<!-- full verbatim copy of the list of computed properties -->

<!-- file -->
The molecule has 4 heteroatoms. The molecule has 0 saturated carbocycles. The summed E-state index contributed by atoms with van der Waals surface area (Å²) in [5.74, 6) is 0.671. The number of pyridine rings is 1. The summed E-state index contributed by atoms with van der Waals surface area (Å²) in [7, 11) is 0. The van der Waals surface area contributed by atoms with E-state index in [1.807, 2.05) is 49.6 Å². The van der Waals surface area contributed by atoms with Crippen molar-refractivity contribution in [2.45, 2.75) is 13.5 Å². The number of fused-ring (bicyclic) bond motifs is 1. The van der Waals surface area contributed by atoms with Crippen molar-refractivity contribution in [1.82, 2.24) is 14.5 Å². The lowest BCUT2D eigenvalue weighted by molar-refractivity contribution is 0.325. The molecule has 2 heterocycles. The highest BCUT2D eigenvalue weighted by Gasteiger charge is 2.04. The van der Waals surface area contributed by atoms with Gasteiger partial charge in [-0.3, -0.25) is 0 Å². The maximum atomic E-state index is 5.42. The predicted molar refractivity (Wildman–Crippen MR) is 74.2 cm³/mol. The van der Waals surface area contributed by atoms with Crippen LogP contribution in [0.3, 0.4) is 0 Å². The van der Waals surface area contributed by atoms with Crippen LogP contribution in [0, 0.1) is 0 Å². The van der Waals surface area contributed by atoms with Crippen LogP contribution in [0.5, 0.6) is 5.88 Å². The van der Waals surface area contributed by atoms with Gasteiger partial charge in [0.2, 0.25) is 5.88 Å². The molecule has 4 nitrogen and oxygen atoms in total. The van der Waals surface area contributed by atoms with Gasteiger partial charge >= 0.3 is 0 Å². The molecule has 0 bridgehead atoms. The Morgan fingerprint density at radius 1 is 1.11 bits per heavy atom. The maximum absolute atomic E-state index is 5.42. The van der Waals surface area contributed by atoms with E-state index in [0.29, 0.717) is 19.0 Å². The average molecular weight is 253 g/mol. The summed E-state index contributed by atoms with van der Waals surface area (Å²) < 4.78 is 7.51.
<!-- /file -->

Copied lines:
The molecule has 4 heteroatoms. The molecule has 0 saturated carbocycles. The summed E-state index contributed by atoms with van der Waals surface area (Å²) in [5.74, 6) is 0.671. The number of pyridine rings is 1. The summed E-state index contributed by atoms with van der Waals surface area (Å²) in [7, 11) is 0. The van der Waals surface area contributed by atoms with E-state index in [1.807, 2.05) is 49.6 Å². The van der Waals surface area contributed by atoms with Crippen molar-refractivity contribution in [2.45, 2.75) is 13.5 Å². The number of fused-ring (bicyclic) bond motifs is 1. The van der Waals surface area contributed by atoms with Crippen molar-refractivity contribution in [1.82, 2.24) is 14.5 Å². The lowest BCUT2D eigenvalue weighted by molar-refractivity contribution is 0.325. The molecule has 2 heterocycles. The highest BCUT2D eigenvalue weighted by Gasteiger charge is 2.04. The van der Waals surface area contributed by atoms with Gasteiger partial charge in [-0.3, -0.25) is 0 Å². The maximum atomic E-state index is 5.42. The predicted molar refractivity (Wildman–Crippen MR) is 74.2 cm³/mol. The van der Waals surface area contributed by atoms with Crippen LogP contribution in [0.3, 0.4) is 0 Å². The van der Waals surface area contributed by atoms with Crippen LogP contribution in [0, 0.1) is 0 Å². The van der Waals surface area contributed by atoms with Crippen LogP contribution in [0.5, 0.6) is 5.88 Å². The van der Waals surface area contributed by atoms with Gasteiger partial charge in [0.2, 0.25) is 5.88 Å². The molecule has 4 nitrogen and oxygen atoms in total. The van der Waals surface area contributed by atoms with Gasteiger partial charge >= 0.3 is 0 Å². The molecule has 0 bridgehead atoms. The Morgan fingerprint density at radius 1 is 1.11 bits per heavy atom. The maximum absolute atomic E-state index is 5.42. The van der Waals surface area contributed by atoms with E-state index in [0.29, 0.717) is 19.0 Å². The average molecular weight is 253 g/mol. The summed E-state index contributed by atoms with van der Waals surface area (Å²) < 4.78 is 7.51.